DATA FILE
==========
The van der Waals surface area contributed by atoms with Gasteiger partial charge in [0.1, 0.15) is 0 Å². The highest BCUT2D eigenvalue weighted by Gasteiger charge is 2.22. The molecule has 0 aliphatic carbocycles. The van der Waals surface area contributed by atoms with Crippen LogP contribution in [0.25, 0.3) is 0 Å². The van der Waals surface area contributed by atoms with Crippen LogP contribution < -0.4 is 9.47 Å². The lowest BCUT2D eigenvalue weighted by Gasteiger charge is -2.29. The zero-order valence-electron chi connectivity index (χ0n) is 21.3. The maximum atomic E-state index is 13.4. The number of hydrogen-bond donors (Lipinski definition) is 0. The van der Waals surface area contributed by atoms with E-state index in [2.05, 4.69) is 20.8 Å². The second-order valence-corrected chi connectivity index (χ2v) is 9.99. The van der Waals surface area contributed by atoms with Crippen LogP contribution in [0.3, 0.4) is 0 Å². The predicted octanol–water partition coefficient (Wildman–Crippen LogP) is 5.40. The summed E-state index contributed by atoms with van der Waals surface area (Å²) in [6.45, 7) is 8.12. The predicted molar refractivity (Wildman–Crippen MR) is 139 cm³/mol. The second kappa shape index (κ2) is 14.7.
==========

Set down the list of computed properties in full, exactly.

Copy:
The van der Waals surface area contributed by atoms with Gasteiger partial charge in [0.1, 0.15) is 0 Å². The highest BCUT2D eigenvalue weighted by Gasteiger charge is 2.22. The molecule has 0 aliphatic carbocycles. The van der Waals surface area contributed by atoms with Crippen LogP contribution in [0.25, 0.3) is 0 Å². The van der Waals surface area contributed by atoms with Crippen LogP contribution < -0.4 is 9.47 Å². The lowest BCUT2D eigenvalue weighted by Gasteiger charge is -2.29. The zero-order valence-electron chi connectivity index (χ0n) is 21.3. The maximum atomic E-state index is 13.4. The number of hydrogen-bond donors (Lipinski definition) is 0. The van der Waals surface area contributed by atoms with E-state index in [2.05, 4.69) is 20.8 Å². The second-order valence-corrected chi connectivity index (χ2v) is 9.99. The van der Waals surface area contributed by atoms with Crippen LogP contribution in [0.3, 0.4) is 0 Å². The predicted octanol–water partition coefficient (Wildman–Crippen LogP) is 5.40. The summed E-state index contributed by atoms with van der Waals surface area (Å²) in [6.45, 7) is 8.12. The predicted molar refractivity (Wildman–Crippen MR) is 139 cm³/mol. The second kappa shape index (κ2) is 14.7.